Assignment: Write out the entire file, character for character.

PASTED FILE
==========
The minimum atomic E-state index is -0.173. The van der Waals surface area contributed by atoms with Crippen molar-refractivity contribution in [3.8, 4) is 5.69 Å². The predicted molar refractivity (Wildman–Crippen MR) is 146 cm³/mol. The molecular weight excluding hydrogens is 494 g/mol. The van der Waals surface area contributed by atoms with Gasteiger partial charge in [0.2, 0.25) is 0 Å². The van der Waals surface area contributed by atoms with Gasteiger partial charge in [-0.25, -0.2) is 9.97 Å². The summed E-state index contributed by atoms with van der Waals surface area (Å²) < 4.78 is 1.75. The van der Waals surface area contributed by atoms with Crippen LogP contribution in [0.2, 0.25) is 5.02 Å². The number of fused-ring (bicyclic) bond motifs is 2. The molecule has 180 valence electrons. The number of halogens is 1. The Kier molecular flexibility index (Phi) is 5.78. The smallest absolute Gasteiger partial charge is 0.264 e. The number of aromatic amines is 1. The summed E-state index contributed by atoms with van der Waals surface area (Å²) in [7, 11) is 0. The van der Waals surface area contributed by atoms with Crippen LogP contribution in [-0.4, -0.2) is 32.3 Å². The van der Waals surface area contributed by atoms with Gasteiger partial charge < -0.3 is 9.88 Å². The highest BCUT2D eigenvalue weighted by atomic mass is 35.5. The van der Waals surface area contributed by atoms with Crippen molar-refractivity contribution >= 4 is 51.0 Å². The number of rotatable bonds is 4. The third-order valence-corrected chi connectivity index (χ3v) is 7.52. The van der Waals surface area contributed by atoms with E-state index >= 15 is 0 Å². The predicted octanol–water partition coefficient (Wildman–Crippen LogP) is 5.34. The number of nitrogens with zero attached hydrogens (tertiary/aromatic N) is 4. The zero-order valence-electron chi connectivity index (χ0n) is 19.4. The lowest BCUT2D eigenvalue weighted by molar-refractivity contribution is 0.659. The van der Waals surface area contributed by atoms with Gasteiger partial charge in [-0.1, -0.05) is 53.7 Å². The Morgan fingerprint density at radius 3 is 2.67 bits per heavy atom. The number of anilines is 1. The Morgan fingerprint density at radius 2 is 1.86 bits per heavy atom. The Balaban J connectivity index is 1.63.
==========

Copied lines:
The minimum atomic E-state index is -0.173. The van der Waals surface area contributed by atoms with Crippen molar-refractivity contribution in [3.8, 4) is 5.69 Å². The predicted molar refractivity (Wildman–Crippen MR) is 146 cm³/mol. The molecular weight excluding hydrogens is 494 g/mol. The van der Waals surface area contributed by atoms with Gasteiger partial charge in [0.2, 0.25) is 0 Å². The van der Waals surface area contributed by atoms with Gasteiger partial charge in [-0.25, -0.2) is 9.97 Å². The summed E-state index contributed by atoms with van der Waals surface area (Å²) < 4.78 is 1.75. The van der Waals surface area contributed by atoms with Crippen LogP contribution in [0.2, 0.25) is 5.02 Å². The number of fused-ring (bicyclic) bond motifs is 2. The molecule has 180 valence electrons. The number of halogens is 1. The Kier molecular flexibility index (Phi) is 5.78. The smallest absolute Gasteiger partial charge is 0.264 e. The number of aromatic amines is 1. The summed E-state index contributed by atoms with van der Waals surface area (Å²) in [7, 11) is 0. The van der Waals surface area contributed by atoms with Crippen LogP contribution in [-0.4, -0.2) is 32.3 Å². The van der Waals surface area contributed by atoms with Gasteiger partial charge < -0.3 is 9.88 Å². The highest BCUT2D eigenvalue weighted by atomic mass is 35.5. The van der Waals surface area contributed by atoms with Crippen molar-refractivity contribution >= 4 is 51.0 Å². The number of rotatable bonds is 4. The third-order valence-corrected chi connectivity index (χ3v) is 7.52. The van der Waals surface area contributed by atoms with E-state index >= 15 is 0 Å². The predicted octanol–water partition coefficient (Wildman–Crippen LogP) is 5.34. The number of nitrogens with zero attached hydrogens (tertiary/aromatic N) is 4. The zero-order valence-electron chi connectivity index (χ0n) is 19.4. The lowest BCUT2D eigenvalue weighted by molar-refractivity contribution is 0.659. The van der Waals surface area contributed by atoms with Gasteiger partial charge in [-0.1, -0.05) is 53.7 Å². The Morgan fingerprint density at radius 3 is 2.67 bits per heavy atom. The number of anilines is 1. The Morgan fingerprint density at radius 2 is 1.86 bits per heavy atom. The Balaban J connectivity index is 1.63.